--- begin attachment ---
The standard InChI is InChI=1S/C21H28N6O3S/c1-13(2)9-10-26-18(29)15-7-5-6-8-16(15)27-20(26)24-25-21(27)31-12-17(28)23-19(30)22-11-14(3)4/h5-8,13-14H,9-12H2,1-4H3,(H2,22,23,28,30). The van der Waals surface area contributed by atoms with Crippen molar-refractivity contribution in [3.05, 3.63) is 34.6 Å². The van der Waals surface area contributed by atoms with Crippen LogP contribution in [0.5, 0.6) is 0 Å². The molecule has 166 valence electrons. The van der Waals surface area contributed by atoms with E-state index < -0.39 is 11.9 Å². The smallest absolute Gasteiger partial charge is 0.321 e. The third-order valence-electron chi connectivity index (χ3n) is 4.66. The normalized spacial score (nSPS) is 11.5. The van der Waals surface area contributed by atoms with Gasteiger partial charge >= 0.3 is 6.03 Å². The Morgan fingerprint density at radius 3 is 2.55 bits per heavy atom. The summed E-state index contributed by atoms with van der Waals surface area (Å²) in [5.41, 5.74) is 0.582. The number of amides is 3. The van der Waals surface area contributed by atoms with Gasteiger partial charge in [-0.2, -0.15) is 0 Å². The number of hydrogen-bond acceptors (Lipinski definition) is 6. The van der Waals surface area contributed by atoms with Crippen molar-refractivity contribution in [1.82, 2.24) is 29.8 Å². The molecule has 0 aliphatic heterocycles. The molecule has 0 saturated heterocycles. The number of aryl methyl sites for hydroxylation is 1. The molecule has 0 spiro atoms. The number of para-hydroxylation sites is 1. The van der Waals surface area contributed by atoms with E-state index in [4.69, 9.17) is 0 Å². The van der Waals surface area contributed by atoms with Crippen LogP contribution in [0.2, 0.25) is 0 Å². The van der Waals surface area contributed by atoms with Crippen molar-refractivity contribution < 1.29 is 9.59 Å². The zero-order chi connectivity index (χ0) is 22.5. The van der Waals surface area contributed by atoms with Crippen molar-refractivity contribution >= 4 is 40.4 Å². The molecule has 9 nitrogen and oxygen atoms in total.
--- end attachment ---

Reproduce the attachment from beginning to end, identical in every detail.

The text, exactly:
The standard InChI is InChI=1S/C21H28N6O3S/c1-13(2)9-10-26-18(29)15-7-5-6-8-16(15)27-20(26)24-25-21(27)31-12-17(28)23-19(30)22-11-14(3)4/h5-8,13-14H,9-12H2,1-4H3,(H2,22,23,28,30). The van der Waals surface area contributed by atoms with Crippen molar-refractivity contribution in [3.05, 3.63) is 34.6 Å². The van der Waals surface area contributed by atoms with Crippen LogP contribution in [0.5, 0.6) is 0 Å². The molecule has 166 valence electrons. The van der Waals surface area contributed by atoms with E-state index < -0.39 is 11.9 Å². The smallest absolute Gasteiger partial charge is 0.321 e. The third-order valence-electron chi connectivity index (χ3n) is 4.66. The normalized spacial score (nSPS) is 11.5. The van der Waals surface area contributed by atoms with Gasteiger partial charge >= 0.3 is 6.03 Å². The Morgan fingerprint density at radius 3 is 2.55 bits per heavy atom. The summed E-state index contributed by atoms with van der Waals surface area (Å²) in [5.41, 5.74) is 0.582. The number of amides is 3. The van der Waals surface area contributed by atoms with Gasteiger partial charge in [-0.2, -0.15) is 0 Å². The number of hydrogen-bond acceptors (Lipinski definition) is 6. The van der Waals surface area contributed by atoms with Crippen molar-refractivity contribution in [1.82, 2.24) is 29.8 Å². The molecule has 0 aliphatic heterocycles. The molecule has 0 saturated heterocycles. The number of aryl methyl sites for hydroxylation is 1. The molecule has 0 spiro atoms. The number of para-hydroxylation sites is 1. The van der Waals surface area contributed by atoms with E-state index in [4.69, 9.17) is 0 Å². The van der Waals surface area contributed by atoms with Crippen LogP contribution in [0.2, 0.25) is 0 Å². The van der Waals surface area contributed by atoms with Crippen molar-refractivity contribution < 1.29 is 9.59 Å². The zero-order chi connectivity index (χ0) is 22.5. The van der Waals surface area contributed by atoms with Crippen molar-refractivity contribution >= 4 is 40.4 Å². The molecule has 9 nitrogen and oxygen atoms in total.